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Local 5 - weareiowa.com | Des Moines Local News & Weather | Des Moines, Iowa

Iowa town comes together to help mother of two battle cancer

An ice fishing competition in Earlham raises nearly $23,000 dollars to help resident Cacy Hupp fight cancer.

Dozens of ice fishers from Earlham and neighboring cities and towns took part in an ice-fishing competition on Saturday.  And while the goal, of course, was to make the biggest catch of the day, they also were there to make a difference.

"Come together and do our part.  It's about helping people out, helping the community out," said Randy Eickelberg, who first stop of the morning a pond Adel.

Ice fishers paid $100 dollars per two person team to participate.  

"That’s where it starts…is just being there for each other," said Landon Tonney, Eickelberg's teammate.

The fundraiser was all for Cacy Hupp and her family.

Hupp has been battling cancer off and on for more than a decade.  These days the cancer is in her brain and lungs.

"It's really humbling as to what they're doing. it makes me excited," said Hupp.

The decade Hupp and her family have had can be difficult to describe.

"It’s kind of hard to answer those questions when you’ve gone 10 plus years of this. This is what we do. It's just kind of normal for us," she said.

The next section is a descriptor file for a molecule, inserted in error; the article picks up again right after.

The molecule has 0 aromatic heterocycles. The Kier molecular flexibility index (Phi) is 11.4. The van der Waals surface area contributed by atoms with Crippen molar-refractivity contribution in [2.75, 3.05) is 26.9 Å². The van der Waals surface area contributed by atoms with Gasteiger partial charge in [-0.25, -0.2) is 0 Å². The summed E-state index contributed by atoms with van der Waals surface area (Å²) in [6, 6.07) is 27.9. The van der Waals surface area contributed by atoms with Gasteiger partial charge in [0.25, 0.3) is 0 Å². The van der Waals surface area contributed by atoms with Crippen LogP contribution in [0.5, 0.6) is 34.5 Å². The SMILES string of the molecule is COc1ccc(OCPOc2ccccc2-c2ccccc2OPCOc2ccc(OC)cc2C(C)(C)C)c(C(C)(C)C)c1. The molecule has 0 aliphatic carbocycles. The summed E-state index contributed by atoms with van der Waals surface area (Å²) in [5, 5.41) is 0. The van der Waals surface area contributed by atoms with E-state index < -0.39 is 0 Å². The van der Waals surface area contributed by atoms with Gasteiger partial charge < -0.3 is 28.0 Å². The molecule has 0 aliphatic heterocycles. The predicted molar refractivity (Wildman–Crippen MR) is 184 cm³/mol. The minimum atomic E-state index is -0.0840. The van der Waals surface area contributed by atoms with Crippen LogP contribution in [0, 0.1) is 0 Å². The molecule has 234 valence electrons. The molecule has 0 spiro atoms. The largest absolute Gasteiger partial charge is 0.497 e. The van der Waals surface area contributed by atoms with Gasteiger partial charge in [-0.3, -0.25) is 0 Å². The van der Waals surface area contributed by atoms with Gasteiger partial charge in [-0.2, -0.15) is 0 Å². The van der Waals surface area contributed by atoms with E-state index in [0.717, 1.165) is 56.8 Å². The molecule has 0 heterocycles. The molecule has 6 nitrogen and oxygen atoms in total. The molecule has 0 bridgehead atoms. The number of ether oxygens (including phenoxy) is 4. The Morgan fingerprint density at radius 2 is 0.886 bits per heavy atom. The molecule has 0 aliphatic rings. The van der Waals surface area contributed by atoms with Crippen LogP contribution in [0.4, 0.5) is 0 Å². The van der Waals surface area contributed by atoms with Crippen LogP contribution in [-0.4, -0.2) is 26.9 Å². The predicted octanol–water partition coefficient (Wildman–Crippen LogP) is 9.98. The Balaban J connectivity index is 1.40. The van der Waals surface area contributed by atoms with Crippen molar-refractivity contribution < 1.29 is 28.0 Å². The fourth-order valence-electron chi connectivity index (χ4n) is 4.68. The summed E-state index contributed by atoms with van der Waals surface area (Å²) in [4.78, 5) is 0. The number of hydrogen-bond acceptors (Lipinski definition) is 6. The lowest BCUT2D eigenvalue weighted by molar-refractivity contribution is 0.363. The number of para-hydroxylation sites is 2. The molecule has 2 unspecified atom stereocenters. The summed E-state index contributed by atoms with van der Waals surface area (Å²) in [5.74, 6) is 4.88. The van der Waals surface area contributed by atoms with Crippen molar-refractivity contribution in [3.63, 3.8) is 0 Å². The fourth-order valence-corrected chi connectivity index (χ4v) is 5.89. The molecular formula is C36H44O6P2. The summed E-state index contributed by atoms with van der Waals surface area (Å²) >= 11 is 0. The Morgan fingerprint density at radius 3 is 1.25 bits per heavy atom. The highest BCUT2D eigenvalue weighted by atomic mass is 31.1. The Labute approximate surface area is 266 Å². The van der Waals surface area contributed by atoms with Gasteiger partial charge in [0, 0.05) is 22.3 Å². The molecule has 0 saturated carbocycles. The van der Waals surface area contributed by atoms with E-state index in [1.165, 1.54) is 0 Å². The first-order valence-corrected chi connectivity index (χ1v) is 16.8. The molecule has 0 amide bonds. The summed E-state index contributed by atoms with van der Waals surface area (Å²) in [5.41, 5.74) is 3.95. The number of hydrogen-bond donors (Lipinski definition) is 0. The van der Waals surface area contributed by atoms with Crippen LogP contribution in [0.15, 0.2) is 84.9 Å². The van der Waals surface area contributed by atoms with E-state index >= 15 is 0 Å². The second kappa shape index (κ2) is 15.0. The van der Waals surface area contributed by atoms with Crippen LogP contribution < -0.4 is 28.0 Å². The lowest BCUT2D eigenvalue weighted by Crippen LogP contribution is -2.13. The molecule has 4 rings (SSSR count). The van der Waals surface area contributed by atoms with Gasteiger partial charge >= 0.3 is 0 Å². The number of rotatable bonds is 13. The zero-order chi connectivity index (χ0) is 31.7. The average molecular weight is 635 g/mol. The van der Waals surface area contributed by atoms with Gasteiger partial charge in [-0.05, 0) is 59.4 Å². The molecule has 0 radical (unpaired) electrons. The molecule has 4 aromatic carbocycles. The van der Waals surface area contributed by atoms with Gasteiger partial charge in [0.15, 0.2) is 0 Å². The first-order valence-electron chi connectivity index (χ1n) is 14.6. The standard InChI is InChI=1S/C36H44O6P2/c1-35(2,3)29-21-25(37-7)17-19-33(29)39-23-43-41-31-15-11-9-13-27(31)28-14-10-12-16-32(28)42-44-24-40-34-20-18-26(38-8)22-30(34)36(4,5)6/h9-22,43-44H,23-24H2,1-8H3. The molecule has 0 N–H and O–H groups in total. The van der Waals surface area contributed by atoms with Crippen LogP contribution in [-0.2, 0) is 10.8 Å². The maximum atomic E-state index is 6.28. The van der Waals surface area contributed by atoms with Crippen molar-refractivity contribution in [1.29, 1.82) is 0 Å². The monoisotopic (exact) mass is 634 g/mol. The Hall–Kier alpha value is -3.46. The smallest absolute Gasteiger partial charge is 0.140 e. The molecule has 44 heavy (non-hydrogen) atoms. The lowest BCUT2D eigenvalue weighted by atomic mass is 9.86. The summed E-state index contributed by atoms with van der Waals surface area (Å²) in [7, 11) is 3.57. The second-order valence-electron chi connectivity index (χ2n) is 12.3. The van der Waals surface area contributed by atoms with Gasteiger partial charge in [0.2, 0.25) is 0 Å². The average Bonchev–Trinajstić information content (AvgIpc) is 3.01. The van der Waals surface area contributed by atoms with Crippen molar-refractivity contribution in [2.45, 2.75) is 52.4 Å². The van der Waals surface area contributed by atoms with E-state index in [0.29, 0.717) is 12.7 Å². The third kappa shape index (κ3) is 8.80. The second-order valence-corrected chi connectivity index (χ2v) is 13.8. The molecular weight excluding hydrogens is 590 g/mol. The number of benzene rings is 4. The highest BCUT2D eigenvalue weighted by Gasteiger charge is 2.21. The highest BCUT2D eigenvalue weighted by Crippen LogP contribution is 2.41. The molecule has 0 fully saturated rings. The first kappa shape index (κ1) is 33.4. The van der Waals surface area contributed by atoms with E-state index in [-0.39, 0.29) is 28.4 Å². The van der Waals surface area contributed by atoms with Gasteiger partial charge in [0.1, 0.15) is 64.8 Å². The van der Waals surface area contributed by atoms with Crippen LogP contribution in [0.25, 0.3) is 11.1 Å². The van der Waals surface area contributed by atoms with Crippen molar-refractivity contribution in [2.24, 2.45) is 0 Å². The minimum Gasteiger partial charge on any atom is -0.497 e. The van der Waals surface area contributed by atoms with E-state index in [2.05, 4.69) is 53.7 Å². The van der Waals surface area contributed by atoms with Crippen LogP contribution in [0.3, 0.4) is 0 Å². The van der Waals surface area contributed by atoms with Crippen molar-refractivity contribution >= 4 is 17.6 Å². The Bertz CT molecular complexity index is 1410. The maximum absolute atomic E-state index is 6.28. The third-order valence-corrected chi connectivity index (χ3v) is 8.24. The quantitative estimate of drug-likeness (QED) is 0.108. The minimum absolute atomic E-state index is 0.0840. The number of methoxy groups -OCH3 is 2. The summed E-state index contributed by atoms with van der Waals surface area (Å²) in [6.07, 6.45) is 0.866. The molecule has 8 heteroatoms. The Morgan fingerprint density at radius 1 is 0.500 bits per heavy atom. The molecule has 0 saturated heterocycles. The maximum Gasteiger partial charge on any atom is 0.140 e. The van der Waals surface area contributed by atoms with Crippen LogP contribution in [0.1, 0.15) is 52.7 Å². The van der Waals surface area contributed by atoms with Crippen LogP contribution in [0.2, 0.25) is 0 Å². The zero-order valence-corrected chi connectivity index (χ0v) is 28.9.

But Hupp's life is anything but normal.  She has had multiple bouts with cancer. She's gone through traditional and experimental treatments.  After her 60th round of chemotherapy, her husband Clint lost count.

"This is almost 11 years going at this--fighting. It’s become our life.  We feel we’ve made it this far by having positive attitudes about everything," said Clint Hupp.

The fundraiser also included silent and live auctions and raffles.  By days end, organizers had helped raise about $23,000 to help Cacy Hupp and her family stay in the fight.

"Right now, we’re winning. We went through a stretch of not winning, but right now, we’re winning," said Clint Hupp.  

The family recently learned that the latest rounds of chemotherapy are making a difference.  It's helping Cacy stay hopeful and look to the future.

"I try to set little goals for myself.  A few years ago, it was to see my son go to high school, or see him play in his first high school soccer game, hopefully," she said.

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